A site-specific performance dances through architecture and music


If performers refer to the space that separates them from an audience as the “fourth wall,” composer Catherine Davis and choreographer Michelle Thompson Ulerich would just as soon diminish it.

No, the duo are not inviting the audience to directly interact with the dancers and musicians in their upcoming collaboration, “The Illusory Impressions Project.”

Rather, by using the almost hyperintimate setting of an historic building and staging within it a roving performance, Davis and Ulerich hope their audience can experience modern dance and live chamber music in a new fashion.

The landmark-designated Texas Federation of Women’s Clubs mansion serves as the site for “Illusory Impressions.”

“The building has an ambiance, this sense of history that makes you feel like you’re a part of something else, something much larger and deeper,” says Davis, a pianist and composer with a burgeoning resume of multigenre collaborations.

“And things happen in an intimate performance space that just don’t happen in a concert hall,” Davis says. “We want to challenge people’s perception of how music and dance can be experienced.”

Built in 1931, the Georgian Revival red brick building west of the University of Texas for years has served as a meeting place for women’s civic groups and is now a popular wedding venue as well. With its gracious parlors, formal tea rooms and dining rooms, a ballroom, a library, a shaded courtyard and an elegant foyer and staircase, the mansion is hardly a typical modern performance venue.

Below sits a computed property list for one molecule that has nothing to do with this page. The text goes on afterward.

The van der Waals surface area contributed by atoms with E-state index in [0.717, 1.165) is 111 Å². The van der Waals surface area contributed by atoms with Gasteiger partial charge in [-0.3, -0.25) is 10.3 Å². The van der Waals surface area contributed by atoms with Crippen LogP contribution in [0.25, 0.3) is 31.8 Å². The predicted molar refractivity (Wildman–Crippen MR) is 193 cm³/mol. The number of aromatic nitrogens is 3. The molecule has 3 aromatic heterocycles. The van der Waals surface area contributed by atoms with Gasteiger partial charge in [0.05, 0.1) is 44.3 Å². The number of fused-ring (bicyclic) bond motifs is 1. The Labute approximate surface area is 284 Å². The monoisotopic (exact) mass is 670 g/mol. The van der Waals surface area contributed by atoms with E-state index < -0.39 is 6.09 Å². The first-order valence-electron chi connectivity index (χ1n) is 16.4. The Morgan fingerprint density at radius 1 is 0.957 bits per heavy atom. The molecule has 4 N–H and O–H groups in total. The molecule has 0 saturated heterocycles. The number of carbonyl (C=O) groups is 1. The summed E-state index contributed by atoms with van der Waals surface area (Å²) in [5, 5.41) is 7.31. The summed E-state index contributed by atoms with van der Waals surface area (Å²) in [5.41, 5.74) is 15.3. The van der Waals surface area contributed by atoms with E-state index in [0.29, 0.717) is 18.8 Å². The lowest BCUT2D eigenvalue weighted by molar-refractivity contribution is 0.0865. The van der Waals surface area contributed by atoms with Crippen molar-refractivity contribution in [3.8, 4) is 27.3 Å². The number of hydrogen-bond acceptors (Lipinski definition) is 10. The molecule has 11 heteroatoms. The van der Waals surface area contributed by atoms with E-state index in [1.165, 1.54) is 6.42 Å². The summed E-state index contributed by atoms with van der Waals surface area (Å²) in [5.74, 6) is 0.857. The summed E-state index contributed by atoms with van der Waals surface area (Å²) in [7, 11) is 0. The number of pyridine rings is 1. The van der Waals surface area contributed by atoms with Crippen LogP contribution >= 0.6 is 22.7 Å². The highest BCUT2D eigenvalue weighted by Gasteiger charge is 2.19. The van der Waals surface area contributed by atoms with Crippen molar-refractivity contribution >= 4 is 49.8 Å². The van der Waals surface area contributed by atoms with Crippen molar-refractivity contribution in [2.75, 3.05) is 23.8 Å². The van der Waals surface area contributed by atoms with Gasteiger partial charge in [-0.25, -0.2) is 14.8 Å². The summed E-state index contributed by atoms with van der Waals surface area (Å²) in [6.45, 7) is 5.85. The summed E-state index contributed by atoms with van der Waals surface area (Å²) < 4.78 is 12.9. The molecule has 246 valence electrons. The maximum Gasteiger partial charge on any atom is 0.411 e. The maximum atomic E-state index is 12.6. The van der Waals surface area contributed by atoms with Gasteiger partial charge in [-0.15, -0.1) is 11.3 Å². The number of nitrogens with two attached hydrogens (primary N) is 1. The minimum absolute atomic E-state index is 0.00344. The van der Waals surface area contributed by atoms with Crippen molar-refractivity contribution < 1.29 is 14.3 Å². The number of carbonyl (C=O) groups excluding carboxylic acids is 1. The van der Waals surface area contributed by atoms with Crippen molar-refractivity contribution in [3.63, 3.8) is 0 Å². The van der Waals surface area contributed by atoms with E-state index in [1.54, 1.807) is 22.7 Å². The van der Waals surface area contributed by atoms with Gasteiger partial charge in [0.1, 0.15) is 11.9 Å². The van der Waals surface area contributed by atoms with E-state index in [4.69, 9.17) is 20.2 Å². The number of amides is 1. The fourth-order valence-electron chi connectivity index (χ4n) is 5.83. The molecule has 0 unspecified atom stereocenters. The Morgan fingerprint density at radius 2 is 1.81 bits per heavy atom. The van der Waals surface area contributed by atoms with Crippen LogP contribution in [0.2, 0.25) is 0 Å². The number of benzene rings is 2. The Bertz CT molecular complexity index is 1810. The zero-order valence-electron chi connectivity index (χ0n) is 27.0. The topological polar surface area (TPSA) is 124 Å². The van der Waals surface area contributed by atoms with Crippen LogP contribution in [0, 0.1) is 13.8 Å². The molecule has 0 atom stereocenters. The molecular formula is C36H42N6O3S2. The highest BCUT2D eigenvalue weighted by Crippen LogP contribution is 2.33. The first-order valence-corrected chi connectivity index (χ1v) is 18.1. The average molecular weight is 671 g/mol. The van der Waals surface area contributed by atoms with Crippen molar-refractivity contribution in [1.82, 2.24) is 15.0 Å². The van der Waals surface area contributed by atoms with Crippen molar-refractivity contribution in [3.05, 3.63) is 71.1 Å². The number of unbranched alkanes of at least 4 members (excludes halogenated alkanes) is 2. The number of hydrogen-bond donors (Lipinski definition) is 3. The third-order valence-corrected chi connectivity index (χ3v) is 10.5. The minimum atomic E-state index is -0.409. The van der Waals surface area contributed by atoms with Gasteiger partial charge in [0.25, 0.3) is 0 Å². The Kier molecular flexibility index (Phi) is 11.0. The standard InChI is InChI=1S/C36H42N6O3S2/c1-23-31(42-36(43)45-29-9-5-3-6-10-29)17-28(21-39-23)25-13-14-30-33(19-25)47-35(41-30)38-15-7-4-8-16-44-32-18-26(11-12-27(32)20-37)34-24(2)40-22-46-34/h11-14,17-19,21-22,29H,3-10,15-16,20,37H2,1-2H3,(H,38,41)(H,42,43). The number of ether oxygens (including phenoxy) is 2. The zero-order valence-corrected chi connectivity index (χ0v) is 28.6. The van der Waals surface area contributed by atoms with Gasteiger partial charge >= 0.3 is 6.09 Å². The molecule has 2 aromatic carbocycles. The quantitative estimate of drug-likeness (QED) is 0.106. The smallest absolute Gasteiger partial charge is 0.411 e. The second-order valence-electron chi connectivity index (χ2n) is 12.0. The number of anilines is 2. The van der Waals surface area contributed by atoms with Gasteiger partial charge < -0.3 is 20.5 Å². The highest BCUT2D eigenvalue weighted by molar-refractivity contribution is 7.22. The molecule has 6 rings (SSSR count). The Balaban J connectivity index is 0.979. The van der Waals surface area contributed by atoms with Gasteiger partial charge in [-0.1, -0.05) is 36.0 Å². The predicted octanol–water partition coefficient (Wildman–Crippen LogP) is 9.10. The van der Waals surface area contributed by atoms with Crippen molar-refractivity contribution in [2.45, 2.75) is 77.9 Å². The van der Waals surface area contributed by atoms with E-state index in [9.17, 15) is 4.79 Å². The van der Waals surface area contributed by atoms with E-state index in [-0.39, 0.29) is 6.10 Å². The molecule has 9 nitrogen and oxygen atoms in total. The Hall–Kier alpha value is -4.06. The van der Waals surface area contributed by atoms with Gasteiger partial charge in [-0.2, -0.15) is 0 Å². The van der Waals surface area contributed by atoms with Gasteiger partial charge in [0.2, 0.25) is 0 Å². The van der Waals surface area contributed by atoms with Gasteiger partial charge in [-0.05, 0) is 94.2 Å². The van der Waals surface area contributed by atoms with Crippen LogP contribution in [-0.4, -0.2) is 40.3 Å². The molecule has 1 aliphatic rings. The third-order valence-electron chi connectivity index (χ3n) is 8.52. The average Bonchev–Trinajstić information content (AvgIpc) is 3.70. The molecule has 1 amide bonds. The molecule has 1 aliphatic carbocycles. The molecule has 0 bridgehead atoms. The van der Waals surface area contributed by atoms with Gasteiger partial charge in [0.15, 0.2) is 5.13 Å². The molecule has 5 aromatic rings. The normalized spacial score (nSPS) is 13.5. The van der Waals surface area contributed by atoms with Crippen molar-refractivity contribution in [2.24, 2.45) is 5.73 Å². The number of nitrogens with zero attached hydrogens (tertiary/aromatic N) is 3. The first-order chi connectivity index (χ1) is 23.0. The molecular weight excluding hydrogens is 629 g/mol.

Which is what appealed to Davis and Ulerich.

“I love intimate settings” for dance, Ulerich says. “I love being so close up you can see the sweat on the dancer, the eye contact between dance partners, the subtle shifts in movement.”

For the 14 years she was a company member of Ballet Austin, Ulerich performed dance that was intentionally writ large for big stages. She retired from the company at the end of the last season to relocate to New York City, where her husband took a job. Since landing in the Big Apple, Ulerich has embarked on several indie choreography projects.

Yet, she and Davis had their ideas pinned to staging a site-specific performance at the Women’s Club site more than a year ago.

“Illusory Impressions” takes place in five different rooms in the mansion. In each room a unique configuration of dancers and musicians will perform a short dance.

In the music parlor, Ulerich partners with Ed Carr, a former colleague from Ballet Austin, while cellists Jen Mulhern and Henna Chou play.

In the gallery, Davis and Ballet Austin dancer Oliver Greene-Crammer present a particularly intimate piece with Davis at a grand piano.

On the balcony, dancers Magdalena Jarkowiec and Felicia McBride appear with pianist Hollie Thomas.

And in the mansion’s courtyard, a bathtub filled with water becomes the stage, so to speak, for an alternating pair of dancers.

Audience members will be invited to view each vignette in whatever order they like as they move from space to space. The final and fifth piece will be performed in the mansion’s large ballroom after the individual vignettes are over.

Says Davis: “We’re hoping, by the end, whatever preconceived assumptions or habits of watching dance and (chamber) music people might have, maybe they’ll discover some new way of observing (performance). There are so many different ideas that can be impressed upon you. Who knows?”



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